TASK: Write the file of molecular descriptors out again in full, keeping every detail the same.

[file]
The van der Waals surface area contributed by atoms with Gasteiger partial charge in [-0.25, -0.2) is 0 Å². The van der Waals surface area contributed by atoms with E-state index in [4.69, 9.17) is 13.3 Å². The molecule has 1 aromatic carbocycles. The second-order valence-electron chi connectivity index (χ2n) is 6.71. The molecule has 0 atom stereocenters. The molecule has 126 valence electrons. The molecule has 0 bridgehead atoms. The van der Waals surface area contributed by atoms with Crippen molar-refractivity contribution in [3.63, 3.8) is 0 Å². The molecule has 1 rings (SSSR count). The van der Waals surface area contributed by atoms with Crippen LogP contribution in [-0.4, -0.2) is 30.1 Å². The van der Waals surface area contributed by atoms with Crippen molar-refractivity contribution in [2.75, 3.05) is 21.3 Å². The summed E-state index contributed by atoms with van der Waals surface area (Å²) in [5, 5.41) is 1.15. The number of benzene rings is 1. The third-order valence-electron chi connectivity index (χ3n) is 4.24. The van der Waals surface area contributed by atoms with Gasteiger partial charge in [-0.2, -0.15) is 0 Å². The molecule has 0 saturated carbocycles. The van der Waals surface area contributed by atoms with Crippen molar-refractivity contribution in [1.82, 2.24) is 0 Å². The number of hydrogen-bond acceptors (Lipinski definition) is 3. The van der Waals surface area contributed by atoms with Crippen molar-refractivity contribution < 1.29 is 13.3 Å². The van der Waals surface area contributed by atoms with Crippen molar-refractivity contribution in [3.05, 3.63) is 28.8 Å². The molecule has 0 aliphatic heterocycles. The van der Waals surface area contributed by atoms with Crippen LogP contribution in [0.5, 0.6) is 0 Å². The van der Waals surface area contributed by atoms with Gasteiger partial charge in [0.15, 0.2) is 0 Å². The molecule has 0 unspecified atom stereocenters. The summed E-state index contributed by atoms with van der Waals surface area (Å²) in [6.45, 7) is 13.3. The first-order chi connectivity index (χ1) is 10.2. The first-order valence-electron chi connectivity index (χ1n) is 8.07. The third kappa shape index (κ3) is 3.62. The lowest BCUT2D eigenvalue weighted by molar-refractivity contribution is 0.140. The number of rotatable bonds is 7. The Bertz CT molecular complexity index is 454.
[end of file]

The van der Waals surface area contributed by atoms with Gasteiger partial charge in [-0.25, -0.2) is 0 Å². The van der Waals surface area contributed by atoms with E-state index in [4.69, 9.17) is 13.3 Å². The molecule has 1 aromatic carbocycles. The second-order valence-electron chi connectivity index (χ2n) is 6.71. The molecule has 0 atom stereocenters. The molecule has 126 valence electrons. The molecule has 0 bridgehead atoms. The van der Waals surface area contributed by atoms with Crippen molar-refractivity contribution in [3.63, 3.8) is 0 Å². The molecule has 1 rings (SSSR count). The van der Waals surface area contributed by atoms with Crippen LogP contribution in [-0.4, -0.2) is 30.1 Å². The van der Waals surface area contributed by atoms with Crippen molar-refractivity contribution in [2.75, 3.05) is 21.3 Å². The summed E-state index contributed by atoms with van der Waals surface area (Å²) in [5, 5.41) is 1.15. The number of benzene rings is 1. The third-order valence-electron chi connectivity index (χ3n) is 4.24. The van der Waals surface area contributed by atoms with Gasteiger partial charge in [-0.2, -0.15) is 0 Å². The molecule has 0 saturated carbocycles. The van der Waals surface area contributed by atoms with Crippen molar-refractivity contribution in [1.82, 2.24) is 0 Å². The number of hydrogen-bond acceptors (Lipinski definition) is 3. The van der Waals surface area contributed by atoms with Crippen molar-refractivity contribution < 1.29 is 13.3 Å². The van der Waals surface area contributed by atoms with Crippen molar-refractivity contribution in [3.05, 3.63) is 28.8 Å². The molecule has 0 aliphatic heterocycles. The van der Waals surface area contributed by atoms with Crippen LogP contribution in [0.5, 0.6) is 0 Å². The van der Waals surface area contributed by atoms with Gasteiger partial charge in [0.15, 0.2) is 0 Å². The molecule has 0 unspecified atom stereocenters. The summed E-state index contributed by atoms with van der Waals surface area (Å²) in [6.45, 7) is 13.3. The first-order chi connectivity index (χ1) is 10.2. The first-order valence-electron chi connectivity index (χ1n) is 8.07. The third kappa shape index (κ3) is 3.62. The lowest BCUT2D eigenvalue weighted by molar-refractivity contribution is 0.140. The number of rotatable bonds is 7. The Bertz CT molecular complexity index is 454.